So often people go through life with the belief that they will be remembered if they do something “big” to leave their mark. However, very often, we are remembered for the small things that we do and the kindnesses that we show other people. Such is the case with Russell Trueblood.
Russell was born on June 26, 1907, in Washington County, near Rush Creek to Grace and Thomas Trueblood. A lifelong resident of Washington County, Russell went to grade school at Brooks School and graduated from Salem High School in 1925. Both Thomas and Grace were Quakers, and although he was a member and Deacon at First Christian Church, Russell took pride in stating that he was a “Birthright Quaker.”
After graduating from High School, Russell drove a delivery truck in Orleans. He married Edith Amanda Thompson in 1935 and served in the South Pacific in WWII. Edith and Russell were married for 55 years.
After the war, Russell opened Trueblood Market on the corner of North Main and Walnut in Salem. The grocery store eventually moved to the Southwest corner of the square. “He was the best butcher we ever had, “ recalled Jack Etzler, long time friend and neighbor. “When Russell got involved in something, he always did his best. He was a high class guy who was highly regarded and a master at getting along with people.”
Russell worked a variety of jobs in his lifetime; however, according to Tom Trueblood, Russell’s son, one of the highlights of Russell’s life was when he served as Mayor of Salem, from 1960-1964. “He loved being mayor,” commented Tom. “He would drive the street sweeper and work in the sewers, if needed. He wouldn’t ask anyone to do something that he wouldn’t do. He was easy-going and kind hearted.”
Russell was featured on a news segment by nationally known news anchor, Walter Cronkite. Cronkite’s feature included video of Russell driving the street sweeper. “He was good with budgets and working with people,” stated Etzler. “He ran a smooth administration and got along with all the city workers. He was very affable. You just can’t say enough good things about Russell.”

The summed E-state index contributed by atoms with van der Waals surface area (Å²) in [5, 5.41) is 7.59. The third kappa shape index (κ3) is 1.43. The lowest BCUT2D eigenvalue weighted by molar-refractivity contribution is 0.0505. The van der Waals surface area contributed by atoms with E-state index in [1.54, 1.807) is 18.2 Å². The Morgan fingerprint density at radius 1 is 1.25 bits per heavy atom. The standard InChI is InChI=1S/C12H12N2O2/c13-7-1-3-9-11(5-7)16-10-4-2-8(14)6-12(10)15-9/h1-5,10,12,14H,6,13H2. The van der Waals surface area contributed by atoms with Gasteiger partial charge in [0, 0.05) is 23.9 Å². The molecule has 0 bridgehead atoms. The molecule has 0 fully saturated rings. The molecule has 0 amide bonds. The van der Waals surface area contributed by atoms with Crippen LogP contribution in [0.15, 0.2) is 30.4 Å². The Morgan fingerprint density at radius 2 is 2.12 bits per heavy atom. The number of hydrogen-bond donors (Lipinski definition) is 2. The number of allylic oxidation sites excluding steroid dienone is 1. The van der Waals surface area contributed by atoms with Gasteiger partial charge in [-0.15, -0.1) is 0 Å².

“He was very patient, gentle and good tempered,” recalled Theiss Bills, Russell’s granddaughter. “He was very tall and thin. He liked people and was committed to his family and his community. He was slow to anger and always more concerned about others than himself. I remember one time when there was an accident in town, and he stopped to clean up the broken glass on the street.”
Russell, along with several other community minded individuals, worked very hard to support the Hopewell School, later named the Lee John Fultz School. This was a school for special needs children that opened in 1954 and closed around 1990. “I remember going with him to he school on weekends. He would do maintenance work or whatever was necessary,” remembered Theiss. “He took a lot of pride in that school. It was important to him because he knew the kids needed what the school provided: education, wheel chairs, and there was no other way to get those things without the school.”
“As a human being, he was the best,” stated Emily Hendricks, who served as Treasurer for the school when Russell was President.
“He hired the teachers,” recalled Don Martin, long time friend and board member for the school. “ He made sure to pick the teachers that had a true love for the kids.”
While the school was in operation, the Trustees worked hard to raise money, which was placed in a reserve fund, should the school ever need it. During 2001, the remaining members of the board decided to place the remaining funds in the Washington County Community Foundation, and receive a matching grant from the Lilly Endowment, Inc. The fund has been named the Lee John Fultz/Russell Trueblood Touch Tomorrow Fund. The earnings from the fund will be used to issue grants that support our community in a variety of ways. “I think he would be pleased with this fund,” commented Theiss. “He liked doing things for the community. He would be pleased that this fund is open and can meet future needs that are not known today.”